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 AJPS  Vol.7 No.11 , August 2016
Cytotoxic Effect of Methanol Extracts and Partitions of Two Mexican Desert Plants against the Murine Lymphoma L5178Y-R
Abstract: Pachycereus marginatus (DC.) Britton & Rose and Ibervillea sonorae (S. Watson) Greene have been used in the Mexican traditional medicine for the treatment of various diseases, including cancer. The present study aims to investigate the cytotoxic activity of these plants against a murine lymphoma. Soxhlet extraction of dried and powdered plant material was performed with methanol. Also, a further partitioning of these methanolic extracts with hexane and ethyl acetate was achieved. The in vitro cytotoxic activity against the murine lymphoma L5178Y-R cell line was assessed via the colorimetric MTT assay. The methanol extract from P. marginatus exhibited high cytotoxic activity (up to 94%) at concentrations ranging from 3.9 to 500 μg/mL; however, hexane and ethyl acetate partitions from this methanolic extract showed lower but significant (p < 0.05) concentration-dependent cytotoxicity (hexane partition up to 94% at 500 μg/mL; ethyl acetate partition up to 94% at 65.5 μg/mL). The methanolic extract and partitions derived from I. sonorae also showed significant (p < 0.05) and concentration-dependent cytotoxicity against L5178Y-R cells at concentrations ranging from 7.81 to 500 μg/mL (methanolic extract up to 63% at 500 μg/mL; hexane partition up to 76% at 250 μg/mL; ethyl acetate partition up to 73% at 500 μg/mL). These results demonstrate that the methanol extracts and partitions from P. marginatus and I. sonorae possess significant cytotoxic activity against the murine lymphoma L5178Y-R and validate the ethnobotanical use of these plants for the treatment of diseases consistent with cancer symptomatology. Previous scientific reports describe the isolation of isoquinoline alkaloids of P. marginatus as well as cucurbitacins from I. sonorae, phytochemicals that could be responsible for their observed cytotoxic activity in this research. The direct extraction with methanol of medicinal plants allows extracting of both high and low-polarity compounds, contrary to the simple extraction with water that only allows obtaining compounds of high polarity. The subsequent partition of the methanol extract with a solvent of low polarity (hexane) and another of medium polarity (ethyl acetate) allows making a preliminary fractionation of the bioactive molecules present in the plant that will facilitate the bioguided chromatographic isolation of the pure compounds responsible for the biological activity of the plant.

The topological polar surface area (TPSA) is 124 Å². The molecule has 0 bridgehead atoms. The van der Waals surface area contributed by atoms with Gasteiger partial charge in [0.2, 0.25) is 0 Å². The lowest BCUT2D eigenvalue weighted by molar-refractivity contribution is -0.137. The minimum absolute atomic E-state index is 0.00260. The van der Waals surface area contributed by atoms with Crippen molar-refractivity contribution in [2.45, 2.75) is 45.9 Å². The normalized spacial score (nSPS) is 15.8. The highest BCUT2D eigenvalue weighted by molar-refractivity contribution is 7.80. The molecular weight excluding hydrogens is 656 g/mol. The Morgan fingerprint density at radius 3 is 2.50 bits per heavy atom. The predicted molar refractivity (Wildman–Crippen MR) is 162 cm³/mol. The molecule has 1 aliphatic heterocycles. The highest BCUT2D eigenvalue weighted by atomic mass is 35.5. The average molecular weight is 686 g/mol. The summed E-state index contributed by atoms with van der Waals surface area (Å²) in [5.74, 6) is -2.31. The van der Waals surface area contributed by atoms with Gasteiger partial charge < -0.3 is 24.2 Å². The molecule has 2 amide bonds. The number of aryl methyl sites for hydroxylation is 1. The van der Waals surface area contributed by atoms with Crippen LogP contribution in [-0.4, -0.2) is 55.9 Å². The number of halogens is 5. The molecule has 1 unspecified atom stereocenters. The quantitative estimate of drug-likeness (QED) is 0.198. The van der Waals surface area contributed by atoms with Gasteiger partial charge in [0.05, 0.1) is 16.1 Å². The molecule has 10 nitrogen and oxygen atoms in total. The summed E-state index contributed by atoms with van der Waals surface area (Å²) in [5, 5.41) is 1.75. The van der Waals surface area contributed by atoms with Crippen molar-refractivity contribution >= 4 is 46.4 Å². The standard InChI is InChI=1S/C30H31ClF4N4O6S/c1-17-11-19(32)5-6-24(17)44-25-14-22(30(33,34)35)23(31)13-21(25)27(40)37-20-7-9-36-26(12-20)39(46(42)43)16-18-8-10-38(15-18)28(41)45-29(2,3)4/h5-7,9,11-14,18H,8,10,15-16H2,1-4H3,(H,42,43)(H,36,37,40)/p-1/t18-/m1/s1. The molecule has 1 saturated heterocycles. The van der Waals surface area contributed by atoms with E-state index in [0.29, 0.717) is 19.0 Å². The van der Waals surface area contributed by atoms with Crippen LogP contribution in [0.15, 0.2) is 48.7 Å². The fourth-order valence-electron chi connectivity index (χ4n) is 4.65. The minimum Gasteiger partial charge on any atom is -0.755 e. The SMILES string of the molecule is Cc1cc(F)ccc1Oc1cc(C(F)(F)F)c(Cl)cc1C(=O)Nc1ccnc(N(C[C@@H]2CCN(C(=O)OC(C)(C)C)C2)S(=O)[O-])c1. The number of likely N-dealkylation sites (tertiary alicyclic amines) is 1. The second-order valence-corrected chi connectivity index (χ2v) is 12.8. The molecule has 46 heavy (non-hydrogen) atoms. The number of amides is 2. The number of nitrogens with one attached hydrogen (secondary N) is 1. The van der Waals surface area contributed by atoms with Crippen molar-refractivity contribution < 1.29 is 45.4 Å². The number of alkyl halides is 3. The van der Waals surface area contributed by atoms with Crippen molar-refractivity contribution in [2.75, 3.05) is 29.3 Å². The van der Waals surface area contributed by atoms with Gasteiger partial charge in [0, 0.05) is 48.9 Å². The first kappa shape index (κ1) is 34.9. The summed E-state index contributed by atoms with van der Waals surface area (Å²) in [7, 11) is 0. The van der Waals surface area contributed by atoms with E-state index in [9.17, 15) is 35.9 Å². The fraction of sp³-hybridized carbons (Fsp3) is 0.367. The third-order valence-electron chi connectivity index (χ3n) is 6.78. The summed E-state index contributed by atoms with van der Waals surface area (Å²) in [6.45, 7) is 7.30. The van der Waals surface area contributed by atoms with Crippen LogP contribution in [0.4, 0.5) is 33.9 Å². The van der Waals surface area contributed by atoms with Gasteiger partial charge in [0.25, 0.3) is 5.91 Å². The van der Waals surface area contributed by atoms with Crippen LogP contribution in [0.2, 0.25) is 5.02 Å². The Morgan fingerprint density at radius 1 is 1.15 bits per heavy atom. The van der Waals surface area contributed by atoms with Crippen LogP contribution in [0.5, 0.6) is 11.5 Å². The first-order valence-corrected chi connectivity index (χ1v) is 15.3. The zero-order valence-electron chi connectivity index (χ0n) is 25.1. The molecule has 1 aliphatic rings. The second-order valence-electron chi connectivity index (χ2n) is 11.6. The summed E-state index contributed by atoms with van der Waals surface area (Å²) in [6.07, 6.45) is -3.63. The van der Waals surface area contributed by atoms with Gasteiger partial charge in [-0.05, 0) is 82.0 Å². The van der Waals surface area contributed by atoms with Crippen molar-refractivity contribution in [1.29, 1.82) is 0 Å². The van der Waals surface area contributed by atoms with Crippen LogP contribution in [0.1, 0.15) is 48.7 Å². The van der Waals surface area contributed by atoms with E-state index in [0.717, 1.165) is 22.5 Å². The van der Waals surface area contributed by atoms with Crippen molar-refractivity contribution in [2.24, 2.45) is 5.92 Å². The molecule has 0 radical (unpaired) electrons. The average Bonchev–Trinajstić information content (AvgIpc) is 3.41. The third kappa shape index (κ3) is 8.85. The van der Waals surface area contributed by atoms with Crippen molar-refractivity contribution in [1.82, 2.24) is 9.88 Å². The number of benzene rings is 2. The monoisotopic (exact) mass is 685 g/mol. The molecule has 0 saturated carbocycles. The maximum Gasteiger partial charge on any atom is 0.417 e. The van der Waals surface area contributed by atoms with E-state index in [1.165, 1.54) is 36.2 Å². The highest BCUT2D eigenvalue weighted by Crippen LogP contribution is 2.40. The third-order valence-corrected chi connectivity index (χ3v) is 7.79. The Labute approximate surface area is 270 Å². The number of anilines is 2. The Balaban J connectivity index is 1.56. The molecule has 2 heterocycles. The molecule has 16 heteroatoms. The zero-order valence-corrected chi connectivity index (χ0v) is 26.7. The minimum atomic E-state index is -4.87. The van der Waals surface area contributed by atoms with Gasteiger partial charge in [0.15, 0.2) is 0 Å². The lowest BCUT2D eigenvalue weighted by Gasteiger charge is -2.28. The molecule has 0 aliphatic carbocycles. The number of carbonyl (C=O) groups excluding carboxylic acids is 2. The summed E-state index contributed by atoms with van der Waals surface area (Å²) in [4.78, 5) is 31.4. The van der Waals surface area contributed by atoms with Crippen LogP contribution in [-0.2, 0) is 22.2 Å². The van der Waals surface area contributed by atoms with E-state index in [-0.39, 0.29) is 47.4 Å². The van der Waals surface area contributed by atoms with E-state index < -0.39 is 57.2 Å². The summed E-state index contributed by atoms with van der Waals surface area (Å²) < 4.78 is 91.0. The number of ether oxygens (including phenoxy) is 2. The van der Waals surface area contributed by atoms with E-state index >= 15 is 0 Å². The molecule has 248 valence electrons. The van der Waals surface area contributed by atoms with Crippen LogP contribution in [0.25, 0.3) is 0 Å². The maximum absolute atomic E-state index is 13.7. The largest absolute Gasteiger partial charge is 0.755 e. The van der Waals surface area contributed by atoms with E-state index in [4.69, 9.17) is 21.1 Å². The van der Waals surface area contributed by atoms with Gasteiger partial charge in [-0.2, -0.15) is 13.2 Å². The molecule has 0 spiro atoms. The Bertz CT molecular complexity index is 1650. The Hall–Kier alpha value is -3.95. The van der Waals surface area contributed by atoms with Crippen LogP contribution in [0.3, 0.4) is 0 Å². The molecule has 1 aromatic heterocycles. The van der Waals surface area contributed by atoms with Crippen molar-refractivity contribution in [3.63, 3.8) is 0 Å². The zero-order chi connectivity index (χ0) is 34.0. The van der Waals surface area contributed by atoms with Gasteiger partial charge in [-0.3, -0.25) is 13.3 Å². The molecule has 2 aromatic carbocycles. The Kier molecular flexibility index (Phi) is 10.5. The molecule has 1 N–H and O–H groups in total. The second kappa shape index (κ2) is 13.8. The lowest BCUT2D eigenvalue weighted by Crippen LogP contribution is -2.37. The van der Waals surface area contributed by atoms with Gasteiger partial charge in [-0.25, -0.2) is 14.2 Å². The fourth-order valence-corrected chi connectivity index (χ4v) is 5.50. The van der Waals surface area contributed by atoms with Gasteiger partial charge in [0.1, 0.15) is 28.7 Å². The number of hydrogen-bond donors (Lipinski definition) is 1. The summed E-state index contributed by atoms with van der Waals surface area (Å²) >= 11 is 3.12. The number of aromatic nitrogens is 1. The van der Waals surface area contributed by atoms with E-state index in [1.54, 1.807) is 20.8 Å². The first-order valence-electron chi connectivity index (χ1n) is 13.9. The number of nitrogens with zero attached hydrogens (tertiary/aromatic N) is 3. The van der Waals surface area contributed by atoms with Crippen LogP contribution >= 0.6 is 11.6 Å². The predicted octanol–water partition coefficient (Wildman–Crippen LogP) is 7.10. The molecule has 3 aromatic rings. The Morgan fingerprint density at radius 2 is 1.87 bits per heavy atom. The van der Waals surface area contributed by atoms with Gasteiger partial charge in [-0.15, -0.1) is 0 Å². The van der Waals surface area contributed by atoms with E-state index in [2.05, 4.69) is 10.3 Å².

Received 14 June 2016; accepted 31 July 2016; published 3 August 2016

1. Introduction

Cancer is a worldwide disease that is one of the leading causes of death [1] . In 2012 there was reported an estimate of 14.1 million adults diagnosed with cancer around the world and 8.2 million of deaths from this condition in the same year [2] . Its ascending frequency and global distribution, ignoring gender or age, encourage researchers to seek new alternatives that contribute to actual anticancer therapies [3] .

As in other developing countries, cancer incidence and mortality have been on the rise in Mexico [4] , where a large section of the population uses herbal medicines for the treatment of several diseases [5] . Three hundred plant species belonging to 90 botanical families used for cancer treatment have been recorded in Mexico, of which only 181 have been experimentally analyzed. The remaining 119 plant species are being used in the empirical treatment of diseases consistent with cancer symptomatology [6] .

Some studies have reported the use of aqueous extracts of Cactaceae and Cucurbitaceae, recollected in desert areas of North Mexico, for the treatment of malignant and benign tumors. The patients received phytotherapy as only causal treatment. This therapeutic approach has demonstrated no adverse reactions or clinical and laboratory events, improving the quality of life and survival [7] .

The aim of this work is to evaluate the possible cytotoxic activity of Pachycereus marginatus (DC.) Britton & Rose (cactacea) and Ibervillea sonorae (S. Watson) Greene (cucurbitacea) against the L5178Y-R murine lymphoma. These plants are commonly found in popular markets in Mexico, and their ethnobotanical use includes the treatment of cancer [6] , but until now there are no sufficient scientific studies available related to their use against said disease.

1.1. Pachycereus marginatus